Step Pyramid of Djoser
Constructed at Saqqara about 4,700 years ago, the Step Pyramid of Djoser was the first pyramid the Egyptians built.
Djoser’s Step Pyramid began as a traditional, flat-roofed mastaba and was intended to hold the mummified body of the Pharaoh Djoser (the third king of Egypt’s 3rd dynasty). But by the end of his 19-year reign, in 2611 B.C., it had risen to six stepped layers and stood 204 feet (62 meters) high. It was the largest building of its time.
The planning of the pyramid has been attributed to Imhotep, a vizier who would later be deified 1400 years later.
Pyramid at Meidum
The pyramid of Meidum is often known as the “collapsed pyramid” because of its ruined state. It’s thought to be the first pyramid built by the Pharaoh Sneferu (4th Dynasty) around 2600 BC. But some think that the pyramid may have been started by Sneferu’s predecessor, Huni.
It seems to have been designed as a seven step pyramid with a further step being added once construction was in a fairly advanced stage. It was then turned into the first true pyramid by filing in the steps and capping them with limestone. When the pyramid was complete it is estimated its proportions were similar to those of the Great Pyramid but it is likely that the pyramid began to crumble during the reign of Sneferu (now it is 213 ft-65 m high only) and that this may have contributed to his decision to alter the angle of his pyramid at Dashur in mid construction. It’s the first Egyptian pyramid with an aboveground burial chamber.
The first pyramid to be built at Dashur, the Bent Pyramid was probably the first planned from the outset to be a true pyramid, with smooth sides and was probably either the first or second of Sneferu’s pyramids (not sure who built Pyramid at Meidum – Sneferu or Huni).
This pyramid started at one angle (approx. 52 degrees) and then suddenly changes to a more gradual angle of 43 degrees and boasts of the most intact casing of any pyramid in Egypt (it’s 332 ft-101 m high). One theory suggests that the angle was reduced when Sneferu realized that his pyramid at Meidum was already beginning to collapse and decided that this was because the angle was too steep. The Bent Pyramid is unique in having two entrances (north and west).
Soon after the bend in the Bent Pyramid began to take shape, Sneferu ordered another pyramid to be built nearby, the Red Pyramid (also called the North Pyramid). It would be Sneferu’s third attempt at a classic, smooth-sided pyramid, and it was a precursor to the Great Pyramids at Giza. Named for the rusty reddish hue of its red limestone stones, it is also the third largest Egyptian pyramid (344 ft-105 m high), after those of Khufu and Khafra at Giza.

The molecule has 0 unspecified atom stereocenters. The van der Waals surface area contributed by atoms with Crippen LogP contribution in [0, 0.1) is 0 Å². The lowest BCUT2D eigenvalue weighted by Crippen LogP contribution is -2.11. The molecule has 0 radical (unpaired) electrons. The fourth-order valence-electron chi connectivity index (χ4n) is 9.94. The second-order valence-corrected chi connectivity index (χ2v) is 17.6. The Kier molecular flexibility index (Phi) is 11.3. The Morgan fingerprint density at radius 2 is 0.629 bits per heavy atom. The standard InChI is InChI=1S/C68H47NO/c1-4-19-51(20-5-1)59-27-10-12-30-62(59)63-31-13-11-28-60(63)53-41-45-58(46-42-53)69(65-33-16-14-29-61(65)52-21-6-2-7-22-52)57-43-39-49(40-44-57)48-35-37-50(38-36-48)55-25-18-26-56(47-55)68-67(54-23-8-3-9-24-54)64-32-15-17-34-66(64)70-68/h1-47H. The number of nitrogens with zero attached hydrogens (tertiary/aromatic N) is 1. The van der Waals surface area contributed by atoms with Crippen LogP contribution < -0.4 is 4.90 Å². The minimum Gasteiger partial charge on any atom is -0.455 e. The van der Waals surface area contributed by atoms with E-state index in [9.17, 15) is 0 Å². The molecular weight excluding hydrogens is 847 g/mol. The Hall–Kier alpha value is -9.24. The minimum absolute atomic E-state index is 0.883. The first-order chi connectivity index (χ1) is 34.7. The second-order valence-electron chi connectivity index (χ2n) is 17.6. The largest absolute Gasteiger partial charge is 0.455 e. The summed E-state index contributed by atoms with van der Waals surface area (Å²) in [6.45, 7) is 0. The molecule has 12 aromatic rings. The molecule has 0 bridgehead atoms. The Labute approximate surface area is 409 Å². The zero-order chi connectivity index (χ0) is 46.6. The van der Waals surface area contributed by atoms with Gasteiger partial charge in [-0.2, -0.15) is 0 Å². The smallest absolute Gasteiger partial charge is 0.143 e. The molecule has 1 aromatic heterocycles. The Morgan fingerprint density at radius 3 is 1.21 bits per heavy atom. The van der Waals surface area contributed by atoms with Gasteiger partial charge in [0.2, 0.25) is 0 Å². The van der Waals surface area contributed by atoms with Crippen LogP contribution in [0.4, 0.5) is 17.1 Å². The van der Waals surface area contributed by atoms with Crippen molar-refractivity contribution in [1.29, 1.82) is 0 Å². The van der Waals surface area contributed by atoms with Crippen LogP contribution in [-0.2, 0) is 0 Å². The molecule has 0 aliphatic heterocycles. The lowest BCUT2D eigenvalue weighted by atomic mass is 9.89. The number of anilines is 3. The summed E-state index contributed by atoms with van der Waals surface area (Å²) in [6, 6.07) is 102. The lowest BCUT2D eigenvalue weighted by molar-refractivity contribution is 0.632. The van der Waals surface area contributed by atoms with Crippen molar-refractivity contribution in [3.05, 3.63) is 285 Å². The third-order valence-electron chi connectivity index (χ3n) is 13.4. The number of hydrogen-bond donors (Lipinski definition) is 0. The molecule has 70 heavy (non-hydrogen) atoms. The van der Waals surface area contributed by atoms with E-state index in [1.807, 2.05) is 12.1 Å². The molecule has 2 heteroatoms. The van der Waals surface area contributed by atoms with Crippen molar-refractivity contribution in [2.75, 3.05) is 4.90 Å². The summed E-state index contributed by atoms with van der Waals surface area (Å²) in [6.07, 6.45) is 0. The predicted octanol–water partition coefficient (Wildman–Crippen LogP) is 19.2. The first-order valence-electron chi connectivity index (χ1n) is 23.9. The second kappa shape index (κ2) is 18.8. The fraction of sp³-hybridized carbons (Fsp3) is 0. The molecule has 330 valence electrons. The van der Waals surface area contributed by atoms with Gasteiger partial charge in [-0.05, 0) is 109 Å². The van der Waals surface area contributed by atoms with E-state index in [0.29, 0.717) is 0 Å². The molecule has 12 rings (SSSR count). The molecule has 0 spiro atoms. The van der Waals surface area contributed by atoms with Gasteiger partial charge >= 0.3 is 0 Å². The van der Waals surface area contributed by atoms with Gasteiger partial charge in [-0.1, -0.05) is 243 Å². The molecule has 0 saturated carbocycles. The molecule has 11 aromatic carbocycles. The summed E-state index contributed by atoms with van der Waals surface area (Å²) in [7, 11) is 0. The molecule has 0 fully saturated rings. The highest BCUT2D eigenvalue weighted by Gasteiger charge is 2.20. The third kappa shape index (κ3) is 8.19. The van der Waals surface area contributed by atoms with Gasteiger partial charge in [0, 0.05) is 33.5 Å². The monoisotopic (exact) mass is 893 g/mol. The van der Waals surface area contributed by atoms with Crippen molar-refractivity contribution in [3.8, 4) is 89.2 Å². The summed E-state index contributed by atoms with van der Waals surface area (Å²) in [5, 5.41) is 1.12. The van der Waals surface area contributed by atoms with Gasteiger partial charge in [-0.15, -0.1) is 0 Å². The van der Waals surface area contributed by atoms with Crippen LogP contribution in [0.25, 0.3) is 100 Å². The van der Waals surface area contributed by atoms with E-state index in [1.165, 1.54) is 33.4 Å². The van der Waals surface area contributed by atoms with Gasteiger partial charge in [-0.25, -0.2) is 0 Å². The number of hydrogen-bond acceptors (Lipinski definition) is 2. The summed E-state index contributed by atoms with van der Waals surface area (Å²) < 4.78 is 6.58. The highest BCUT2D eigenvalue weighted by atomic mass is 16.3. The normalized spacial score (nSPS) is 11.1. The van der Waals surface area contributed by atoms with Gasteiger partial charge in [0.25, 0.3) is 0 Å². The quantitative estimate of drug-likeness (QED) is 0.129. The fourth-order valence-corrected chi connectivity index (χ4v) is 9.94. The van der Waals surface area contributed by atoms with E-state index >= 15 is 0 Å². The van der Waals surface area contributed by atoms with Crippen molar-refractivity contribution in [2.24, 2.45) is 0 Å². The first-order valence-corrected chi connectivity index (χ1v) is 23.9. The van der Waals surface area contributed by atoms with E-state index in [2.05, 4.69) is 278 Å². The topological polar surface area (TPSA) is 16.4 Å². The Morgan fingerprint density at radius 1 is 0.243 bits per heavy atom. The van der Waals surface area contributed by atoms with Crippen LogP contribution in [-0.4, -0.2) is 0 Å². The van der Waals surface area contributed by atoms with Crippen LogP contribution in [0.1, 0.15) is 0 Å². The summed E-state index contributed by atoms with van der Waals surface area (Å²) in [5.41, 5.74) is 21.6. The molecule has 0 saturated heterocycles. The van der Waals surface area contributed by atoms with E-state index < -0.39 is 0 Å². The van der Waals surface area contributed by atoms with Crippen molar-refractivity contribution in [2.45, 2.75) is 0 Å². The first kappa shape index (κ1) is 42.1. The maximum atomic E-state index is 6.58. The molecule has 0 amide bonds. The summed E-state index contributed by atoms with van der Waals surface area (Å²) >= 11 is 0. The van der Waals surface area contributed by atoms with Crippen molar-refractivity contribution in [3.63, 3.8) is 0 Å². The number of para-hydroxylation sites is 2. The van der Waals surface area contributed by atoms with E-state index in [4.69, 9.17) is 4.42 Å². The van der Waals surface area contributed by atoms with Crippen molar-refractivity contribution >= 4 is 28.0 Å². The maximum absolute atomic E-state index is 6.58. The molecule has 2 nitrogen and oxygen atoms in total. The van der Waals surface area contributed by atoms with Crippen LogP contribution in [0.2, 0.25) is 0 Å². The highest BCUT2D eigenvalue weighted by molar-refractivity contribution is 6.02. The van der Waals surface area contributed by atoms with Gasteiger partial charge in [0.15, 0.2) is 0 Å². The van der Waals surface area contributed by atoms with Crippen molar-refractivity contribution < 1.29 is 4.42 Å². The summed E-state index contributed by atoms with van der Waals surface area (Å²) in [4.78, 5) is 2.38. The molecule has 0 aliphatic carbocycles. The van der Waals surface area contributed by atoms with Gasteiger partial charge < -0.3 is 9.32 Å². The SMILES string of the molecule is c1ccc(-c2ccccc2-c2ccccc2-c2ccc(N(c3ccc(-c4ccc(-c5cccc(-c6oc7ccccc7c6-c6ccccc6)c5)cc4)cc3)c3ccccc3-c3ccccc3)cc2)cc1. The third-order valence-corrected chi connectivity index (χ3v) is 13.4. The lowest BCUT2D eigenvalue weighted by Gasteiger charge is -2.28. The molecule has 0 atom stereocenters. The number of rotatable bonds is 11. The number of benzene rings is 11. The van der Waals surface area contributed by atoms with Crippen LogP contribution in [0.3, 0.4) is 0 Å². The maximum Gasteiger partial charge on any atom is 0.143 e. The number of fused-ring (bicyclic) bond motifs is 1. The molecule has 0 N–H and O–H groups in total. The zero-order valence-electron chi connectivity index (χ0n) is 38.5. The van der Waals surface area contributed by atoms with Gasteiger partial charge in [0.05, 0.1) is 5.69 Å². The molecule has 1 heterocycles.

The Great Pyramid of Giza
Khufu (aka Cheops), son of Sneferu and second ruler of the 4th dynasty (2580 BC), moved the royal necropolis to Giza, north of modern-day Cairo.
The largest pyramid ever built, it incorporates about 2.3 million stone blocks, weighing an average of 2.5 to 15 tons each. It is 455 ft-138 m high and has three burial chambers. The pyramid remained the tallest man-made structure in the world for over 3,800 years.
The Great Pyramid was the centerpiece of an elaborate complex, which included several small pyramids, five boat pits, a mortuary temple, a causeway, a valley temple, and many flat-roofed tombs for officials and some members of the royal family.
The second great pyramid of Giza (448 ft-136 m high) was built by Khufu’s second son Khafre (aka Chephren) and has a section of outer casing that still survives at the very top. Right next to the causeway leading from Khafre’s valley temple to the mortuary temple sits the first truly colossal sculpture in Egyptian history: the Great Sphinx (carved from the bedrock of the Giza plateau).
Menkaure (aka Mykerinos), the fifth king of the 4th dynasty, built his pyramid beside the great pyramid of Khufu and the pyramid of Khafre at Giza. This is the last pyramid to be built and the smallest from the Giza Necropolis: 215 ft-65 m high. Menkaure’s pyramid was sheathed in granite on the bottom levels and in the burial chamber — a costlier, more difficult stone to work with.
During the 12th century the second Ayyubid Sultan of Egypt (al-Malek al-Aziz, son of Saladin) tried to demolish the pyramids of Giza starting with the pyramid of Menkaure. Thankfully the blocks forming the pyramid were so huge and cumbersome that in eight months they had made little progress and he gave up. Unfortunately, he did manage to leave an unsightly gash in the masonry on the north face of the pyramid.
The Giza Necropolis
This complex of ancient monuments includes the three pyramid complexes known as the Great Pyramids, the massive sculpture known as the Great Sphinx, several cemeteries, a workers’ village and an industrial complex. It is located some 5 mi (9 km) inland into the desert from the old town of Giza on the Nile, some 15 mi (25 km) southwest of Cairo city center.
After Pharaoh Menkaure, pyramids were built—often shoddily—on a much smaller scale and often of inferior materials. By the time of Pharaoh Pepi II ascension to the throne, the Old Kingdom, pharaonic power, and tax revenues were on the wane. Pepi II’s pyramid built at Saqqara (2250 BC) was a much smaller one (172 feet-52 m high) and it marked the end of an era, the era of great pyramid builders.
Truth is that even today we would have had dificulties in building such large monuments. That should make us appreciate even more what the ancient Egyptians did.